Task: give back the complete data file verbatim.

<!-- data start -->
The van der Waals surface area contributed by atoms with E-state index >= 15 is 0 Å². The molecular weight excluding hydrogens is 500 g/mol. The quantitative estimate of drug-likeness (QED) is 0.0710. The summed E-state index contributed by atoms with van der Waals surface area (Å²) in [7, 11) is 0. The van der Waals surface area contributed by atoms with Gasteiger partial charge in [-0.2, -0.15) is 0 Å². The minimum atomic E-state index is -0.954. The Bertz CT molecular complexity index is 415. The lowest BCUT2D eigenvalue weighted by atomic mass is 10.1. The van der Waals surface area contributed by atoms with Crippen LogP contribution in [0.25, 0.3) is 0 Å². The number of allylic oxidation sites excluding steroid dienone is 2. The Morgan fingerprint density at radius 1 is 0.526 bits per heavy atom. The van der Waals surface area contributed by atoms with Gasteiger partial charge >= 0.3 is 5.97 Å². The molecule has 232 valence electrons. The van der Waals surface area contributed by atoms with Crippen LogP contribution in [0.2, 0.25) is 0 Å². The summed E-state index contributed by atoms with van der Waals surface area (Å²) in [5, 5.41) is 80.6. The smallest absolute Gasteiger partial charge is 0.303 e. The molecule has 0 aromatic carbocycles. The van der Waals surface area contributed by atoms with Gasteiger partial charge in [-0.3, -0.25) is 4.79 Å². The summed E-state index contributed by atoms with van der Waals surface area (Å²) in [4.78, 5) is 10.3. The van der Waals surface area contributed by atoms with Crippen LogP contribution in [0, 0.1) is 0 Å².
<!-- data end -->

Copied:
The van der Waals surface area contributed by atoms with E-state index >= 15 is 0 Å². The molecular weight excluding hydrogens is 500 g/mol. The quantitative estimate of drug-likeness (QED) is 0.0710. The summed E-state index contributed by atoms with van der Waals surface area (Å²) in [7, 11) is 0. The van der Waals surface area contributed by atoms with Gasteiger partial charge in [-0.2, -0.15) is 0 Å². The minimum atomic E-state index is -0.954. The Bertz CT molecular complexity index is 415. The lowest BCUT2D eigenvalue weighted by atomic mass is 10.1. The van der Waals surface area contributed by atoms with Crippen LogP contribution in [0.25, 0.3) is 0 Å². The number of allylic oxidation sites excluding steroid dienone is 2. The Morgan fingerprint density at radius 1 is 0.526 bits per heavy atom. The van der Waals surface area contributed by atoms with Gasteiger partial charge >= 0.3 is 5.97 Å². The molecule has 232 valence electrons. The van der Waals surface area contributed by atoms with Crippen LogP contribution in [0.2, 0.25) is 0 Å². The summed E-state index contributed by atoms with van der Waals surface area (Å²) in [5, 5.41) is 80.6. The smallest absolute Gasteiger partial charge is 0.303 e. The molecule has 0 aromatic carbocycles. The van der Waals surface area contributed by atoms with Gasteiger partial charge in [-0.3, -0.25) is 4.79 Å². The summed E-state index contributed by atoms with van der Waals surface area (Å²) in [4.78, 5) is 10.3. The van der Waals surface area contributed by atoms with Crippen LogP contribution in [0, 0.1) is 0 Å².